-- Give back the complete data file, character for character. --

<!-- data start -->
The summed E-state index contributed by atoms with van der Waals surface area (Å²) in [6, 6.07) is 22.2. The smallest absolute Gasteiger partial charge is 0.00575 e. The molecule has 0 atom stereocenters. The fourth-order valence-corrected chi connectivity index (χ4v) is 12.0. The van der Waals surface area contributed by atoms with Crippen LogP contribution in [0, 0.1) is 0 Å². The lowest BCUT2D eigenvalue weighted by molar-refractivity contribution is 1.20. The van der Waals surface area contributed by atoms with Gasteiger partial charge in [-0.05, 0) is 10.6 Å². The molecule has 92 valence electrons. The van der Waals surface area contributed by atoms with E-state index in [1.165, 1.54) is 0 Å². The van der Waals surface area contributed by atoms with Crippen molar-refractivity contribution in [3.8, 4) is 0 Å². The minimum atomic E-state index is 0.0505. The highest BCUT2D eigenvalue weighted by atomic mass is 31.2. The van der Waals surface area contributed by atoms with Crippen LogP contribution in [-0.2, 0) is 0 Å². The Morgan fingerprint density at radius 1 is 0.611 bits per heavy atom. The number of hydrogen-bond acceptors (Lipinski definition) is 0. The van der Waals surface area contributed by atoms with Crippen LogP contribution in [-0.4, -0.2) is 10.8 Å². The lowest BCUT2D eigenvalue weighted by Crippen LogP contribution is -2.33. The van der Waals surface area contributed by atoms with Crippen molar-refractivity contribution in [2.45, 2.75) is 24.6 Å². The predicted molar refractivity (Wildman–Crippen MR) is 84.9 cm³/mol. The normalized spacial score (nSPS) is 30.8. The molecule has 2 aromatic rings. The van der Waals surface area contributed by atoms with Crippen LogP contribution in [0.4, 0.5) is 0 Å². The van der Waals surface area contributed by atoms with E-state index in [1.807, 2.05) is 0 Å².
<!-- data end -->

The summed E-state index contributed by atoms with van der Waals surface area (Å²) in [6, 6.07) is 22.2. The smallest absolute Gasteiger partial charge is 0.00575 e. The molecule has 0 atom stereocenters. The fourth-order valence-corrected chi connectivity index (χ4v) is 12.0. The van der Waals surface area contributed by atoms with Crippen LogP contribution in [0, 0.1) is 0 Å². The lowest BCUT2D eigenvalue weighted by molar-refractivity contribution is 1.20. The van der Waals surface area contributed by atoms with Gasteiger partial charge in [-0.05, 0) is 10.6 Å². The molecule has 92 valence electrons. The van der Waals surface area contributed by atoms with E-state index in [1.165, 1.54) is 0 Å². The van der Waals surface area contributed by atoms with Crippen molar-refractivity contribution in [3.8, 4) is 0 Å². The minimum atomic E-state index is 0.0505. The highest BCUT2D eigenvalue weighted by atomic mass is 31.2. The van der Waals surface area contributed by atoms with Crippen LogP contribution in [-0.2, 0) is 0 Å². The Morgan fingerprint density at radius 1 is 0.611 bits per heavy atom. The number of hydrogen-bond acceptors (Lipinski definition) is 0. The van der Waals surface area contributed by atoms with Crippen LogP contribution in [-0.4, -0.2) is 10.8 Å². The lowest BCUT2D eigenvalue weighted by Crippen LogP contribution is -2.33. The van der Waals surface area contributed by atoms with Crippen molar-refractivity contribution in [2.45, 2.75) is 24.6 Å². The predicted molar refractivity (Wildman–Crippen MR) is 84.9 cm³/mol. The normalized spacial score (nSPS) is 30.8. The molecule has 2 aromatic rings. The van der Waals surface area contributed by atoms with Crippen LogP contribution in [0.4, 0.5) is 0 Å². The van der Waals surface area contributed by atoms with E-state index in [1.807, 2.05) is 0 Å².